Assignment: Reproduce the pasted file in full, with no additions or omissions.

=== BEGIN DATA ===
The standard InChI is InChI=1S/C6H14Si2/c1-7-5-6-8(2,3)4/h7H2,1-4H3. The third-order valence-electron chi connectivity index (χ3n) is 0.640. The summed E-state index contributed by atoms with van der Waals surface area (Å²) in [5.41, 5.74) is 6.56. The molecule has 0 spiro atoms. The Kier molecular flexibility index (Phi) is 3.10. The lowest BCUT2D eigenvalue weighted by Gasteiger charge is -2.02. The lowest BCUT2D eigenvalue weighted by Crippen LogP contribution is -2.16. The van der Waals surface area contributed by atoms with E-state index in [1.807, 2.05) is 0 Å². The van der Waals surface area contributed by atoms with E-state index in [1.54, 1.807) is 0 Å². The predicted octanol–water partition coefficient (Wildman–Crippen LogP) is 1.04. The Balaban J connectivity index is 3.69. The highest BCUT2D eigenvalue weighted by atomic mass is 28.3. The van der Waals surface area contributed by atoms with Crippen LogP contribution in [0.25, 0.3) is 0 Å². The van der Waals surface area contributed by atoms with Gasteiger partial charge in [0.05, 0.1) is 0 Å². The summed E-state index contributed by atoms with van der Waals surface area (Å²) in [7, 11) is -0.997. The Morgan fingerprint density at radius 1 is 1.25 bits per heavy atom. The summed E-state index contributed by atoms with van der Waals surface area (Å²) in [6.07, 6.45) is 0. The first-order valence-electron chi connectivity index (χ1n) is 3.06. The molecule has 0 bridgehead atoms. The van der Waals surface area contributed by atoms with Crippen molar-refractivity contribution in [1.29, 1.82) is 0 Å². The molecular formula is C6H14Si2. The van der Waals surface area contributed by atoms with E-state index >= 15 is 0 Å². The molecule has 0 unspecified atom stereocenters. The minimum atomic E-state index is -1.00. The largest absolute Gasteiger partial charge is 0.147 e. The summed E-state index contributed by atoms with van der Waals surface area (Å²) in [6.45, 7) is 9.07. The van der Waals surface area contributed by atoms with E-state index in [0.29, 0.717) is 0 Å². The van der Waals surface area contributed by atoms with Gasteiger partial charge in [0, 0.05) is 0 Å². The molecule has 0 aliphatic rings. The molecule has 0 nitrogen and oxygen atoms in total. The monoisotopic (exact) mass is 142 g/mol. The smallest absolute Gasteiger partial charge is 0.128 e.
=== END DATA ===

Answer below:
The standard InChI is InChI=1S/C6H14Si2/c1-7-5-6-8(2,3)4/h7H2,1-4H3. The third-order valence-electron chi connectivity index (χ3n) is 0.640. The summed E-state index contributed by atoms with van der Waals surface area (Å²) in [5.41, 5.74) is 6.56. The molecule has 0 spiro atoms. The Kier molecular flexibility index (Phi) is 3.10. The lowest BCUT2D eigenvalue weighted by Gasteiger charge is -2.02. The lowest BCUT2D eigenvalue weighted by Crippen LogP contribution is -2.16. The van der Waals surface area contributed by atoms with E-state index in [1.807, 2.05) is 0 Å². The van der Waals surface area contributed by atoms with E-state index in [1.54, 1.807) is 0 Å². The predicted octanol–water partition coefficient (Wildman–Crippen LogP) is 1.04. The Balaban J connectivity index is 3.69. The highest BCUT2D eigenvalue weighted by atomic mass is 28.3. The van der Waals surface area contributed by atoms with Crippen LogP contribution in [0.25, 0.3) is 0 Å². The van der Waals surface area contributed by atoms with Gasteiger partial charge in [0.05, 0.1) is 0 Å². The summed E-state index contributed by atoms with van der Waals surface area (Å²) in [7, 11) is -0.997. The Morgan fingerprint density at radius 1 is 1.25 bits per heavy atom. The summed E-state index contributed by atoms with van der Waals surface area (Å²) in [6.07, 6.45) is 0. The first-order valence-electron chi connectivity index (χ1n) is 3.06. The molecule has 0 bridgehead atoms. The van der Waals surface area contributed by atoms with Crippen molar-refractivity contribution in [1.29, 1.82) is 0 Å². The molecular formula is C6H14Si2. The van der Waals surface area contributed by atoms with E-state index >= 15 is 0 Å². The molecule has 0 unspecified atom stereocenters. The minimum atomic E-state index is -1.00. The largest absolute Gasteiger partial charge is 0.147 e. The summed E-state index contributed by atoms with van der Waals surface area (Å²) in [6.45, 7) is 9.07. The van der Waals surface area contributed by atoms with E-state index in [0.29, 0.717) is 0 Å². The van der Waals surface area contributed by atoms with Gasteiger partial charge in [0, 0.05) is 0 Å². The molecule has 0 aliphatic rings. The molecule has 0 nitrogen and oxygen atoms in total. The monoisotopic (exact) mass is 142 g/mol. The smallest absolute Gasteiger partial charge is 0.128 e.